Charles Nolan, with whom O’Connor became acquainted while pastoring in Natchez in the mid-1980s, said of A Priestly Pilgrimage, “(It’s) the story of an Irish farm boy who grew up and prepared for the priesthood in pre-Vatican II Ireland, began ministry in a pre-integration Mississippi parish, met the challenges of a rapid changing Mississippi society and church with an open, enquiring mind, developed a challenging and now often-accepted style of leadership, responded to very diverse ministry appointments and challenges, fortunately documented well his years in ministry, and at retirement, wished to continue ministry by sharing the journey and some of the wisdom accumulated along the way.”

A Priestly Pilgrimage is published by Ronnoco Press and will be available in paperback in July. Find Father O’Connor on Facebook by searching David O’Connor, and watch for his book talks at weekend Masses in Natchez, Greenwood, Meridian and Oxford in the coming months. Copies will be on sale in the offices of St. Mary Basilica, Assumption Church and Holy Family in Natchez, and at Locus Benedictus of Greenwood. To reach Father O’Connor directly, email him at doconnor@cableone.net.

Monsignor pens new books, vowing to keep busy in 2020

By Joe Lee
MADISON – Already the author of four books, including Saltillo Mission, his tribute to the humanitarian efforts of his friend and mentor, the late Father Patrick Quinn, Msgr. Michael Flannery vowed to do something productive while quarantining during the COVID-19 pandemic of 2020.

Instead of simply working on his next manuscript, he completed and published a whopping four new titles through Covenant Books, a Christian publishing house based in South Carolina. All four titles weave fiction with history and matters of faith and spirituality, an approach that plays to Msgr. Flannery’s strengths as a storyteller.

“When I taught religion,” he said, “I felt the best way to do it was to tell stories and bring them to life for the kids. But these books aren’t just for children; they’re for parents and grandparents, too.”
Here’s a look at each:

MADISON – Pictured are books by Msgr. Michael Flannery. He stayed productive while quarantining during the COVID-19 pandemic of 2020.

The Chalice of Limerick explores a dark, dangerous period in the history of the Irish people and uses a chalice belonging to Bishop Turlough O’Brien and cared for (after Bishop O’Brien was hanged) by Father James Kelly to represent the lengths the Irish people would go to defend their Catholic faith from persecution, as well as the resilience they showed in surviving the Irish Potato Famine. A story of hope, bravery and loyalty, the book’s message underscores the true value of our beloved Catholic symbols, such as the chalice.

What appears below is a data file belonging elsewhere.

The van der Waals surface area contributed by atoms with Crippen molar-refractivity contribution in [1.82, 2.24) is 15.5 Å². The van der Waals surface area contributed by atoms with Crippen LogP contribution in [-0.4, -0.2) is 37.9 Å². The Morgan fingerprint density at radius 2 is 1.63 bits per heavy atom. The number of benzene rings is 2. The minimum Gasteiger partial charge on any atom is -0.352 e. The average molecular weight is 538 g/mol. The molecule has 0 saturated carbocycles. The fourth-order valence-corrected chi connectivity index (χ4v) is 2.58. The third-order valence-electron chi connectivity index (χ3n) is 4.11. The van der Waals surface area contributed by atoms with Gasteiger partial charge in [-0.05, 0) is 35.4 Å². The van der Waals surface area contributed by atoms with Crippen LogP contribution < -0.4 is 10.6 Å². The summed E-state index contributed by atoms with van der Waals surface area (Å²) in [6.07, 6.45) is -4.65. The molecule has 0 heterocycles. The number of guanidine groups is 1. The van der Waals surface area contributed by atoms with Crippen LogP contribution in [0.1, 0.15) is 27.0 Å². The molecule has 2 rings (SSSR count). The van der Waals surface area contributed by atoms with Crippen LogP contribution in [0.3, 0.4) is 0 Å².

The Holy Grail is allegedly the cup Jesus used the night of The Last Supper. Many books have been written about where the Holy Grail might be, and a major Hollywood film a generation ago, “Indiana Jones and the Last Crusade,” included the search for the cup as a significant part of the plot. In a previous book, Padre’s Christian Stories, Msgr. Flannery penned an inspirational story about the Holy Grail, and in One View of the Holy Grail, he takes a new and creative approach to what might have happened to the mythical cup.

In The Emerald, young Adolfo Rodriquez finds a rare and valuable stone in his native San Pedro, Coahuila, Mexico. As Adolfo learns, the emerald is rare and valuable because of the powers and opportunities it affords him — such as being the first from the village of San Pedro to attend college, where he earns a master’s degree in engineering. Adolfo goes on to do great things, including bringing a wind turbine back to the village, which greatly improves the lives of the people there.

A first-person work of fiction, In Search of My Twin is seen through the eyes of William Musgrove. After he and his twin brother, Joseph, survive a deadly car crash that takes the lives of their parents when the boys are only two days old, they become wards of the state and are separated. William is especially intrigued to learn, as he grows up, that he actually has a twin brother, and his generation-long search to find Joseph takes him on a path that mirrors the close relationship between the Father, Son and Holy Spirit.

(All four new releases by Msgr. Flannery are available in paperback and digital formats through Amazon, Barnes and Noble and www.covenantbooks.com. Signed copies are also available for purchase at St. Francis of Assisi in Madison, located at 4000 W. Tidewater Lane, (601) 856-5556)

Monseñor Flannery – Padre Miguelito – brinda sabiduria en libros

Por Joe Lee
JACKSON – Monseñor Michael Flannery ya es autor de cuatro libros más, donde se incluye La Misión de Saltillo (Saltillo Mission), su tributo a los esfuerzos humanitarios de su amigo y mentor, el difunto Padre Patrick Quinn.